VIENNA (Reuters) - Kremlin-controlled gas giant Gazprom (>> Gazprom PAO) told its consumers on Tuesday that its position on the European gas market remains safe and could even improve thanks to unfaltering demand for the fuel.
Russian gas supplies to Europe have become increasingly politicised since Russia annexed Crimea from Ukraine in 2014 and was accused of stirring up insurgency in the east of the country, where more than 10,000 people have been killed.
Speaking at the European Gas Conference in Vienna, Gazprom Chairman Viktor Zubkov said the company's share of the European gas market, where it generates the majority of its revenue, rose last year to a record high of more than 35 percent, from about 33 percent in 2016.
Gazprom's 2017 gas exports to Europe and Turkey were up 8.1 percent at a record 193.9 billion cubic metres (bcm) despite Europe's efforts to reduce reliance on Russian energy supplies.
To help to safeguard its market share, Gazprom has quietly agreed price deals with big customers and caved in to EU rules it once flouted. Gazprom sources said that lessons have been drawn from recent defeats on the European gas market.
The Vienna conference has been attended by a number of Gazprom's key customers in Europe, such as Austria's OMV (>> OMV AG) and Germany's RWE (>> RWE).
Gazprom's Deputy Chief Executive Alexander Medvedev told the conference that healthy demand for the Russian gas in Europe will help to maintain Russian gas exports around current levels.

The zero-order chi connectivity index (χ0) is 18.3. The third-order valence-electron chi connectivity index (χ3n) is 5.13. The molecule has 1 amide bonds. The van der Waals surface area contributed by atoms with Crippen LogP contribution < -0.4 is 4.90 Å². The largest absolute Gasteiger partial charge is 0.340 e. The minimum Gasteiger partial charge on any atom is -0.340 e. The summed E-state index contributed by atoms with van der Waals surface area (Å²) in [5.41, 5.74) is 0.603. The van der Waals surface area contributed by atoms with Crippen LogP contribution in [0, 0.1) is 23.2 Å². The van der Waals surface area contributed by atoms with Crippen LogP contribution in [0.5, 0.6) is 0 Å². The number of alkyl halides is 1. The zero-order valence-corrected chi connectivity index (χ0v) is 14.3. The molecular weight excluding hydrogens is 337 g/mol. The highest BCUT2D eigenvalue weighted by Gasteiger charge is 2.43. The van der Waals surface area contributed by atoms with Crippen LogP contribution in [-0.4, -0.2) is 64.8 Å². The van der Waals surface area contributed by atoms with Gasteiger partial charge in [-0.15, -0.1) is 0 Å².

"We believe that demand factors will support export of around 190 bcm per year, although obviously influenced by weather factors," he said, adding that Russian gas exports to Europe in January has fallen by only 3 percent year on year despite warm weather.
"Europe will need an additional 50 bcm of gas imports by 2025 and 75 bcm by 2035. I think these figures are attractive enough for all gas industry stakeholders and investors."
Russia has been seeking to boost its energy influence in Europe by building more pipelines, such as Nord Stream 2 and TurkStream, to bypass Ukraine.
One of the two TurkStream lines is designed to ship the Russian gas via the Black Sea to Turkey. The annual capacity of each pipeline is 15.75 bcm and project is due to be completed by the end of 2019.
Medvedev said there are different options under discussion on how to use the second line, including the possible use of Austria's Baumgarten gas hub.
(Reporting by Shadia Nasralla; Writing by Vladimir Soldatkin; Editing by David Goodman)
By Shadia Nasralla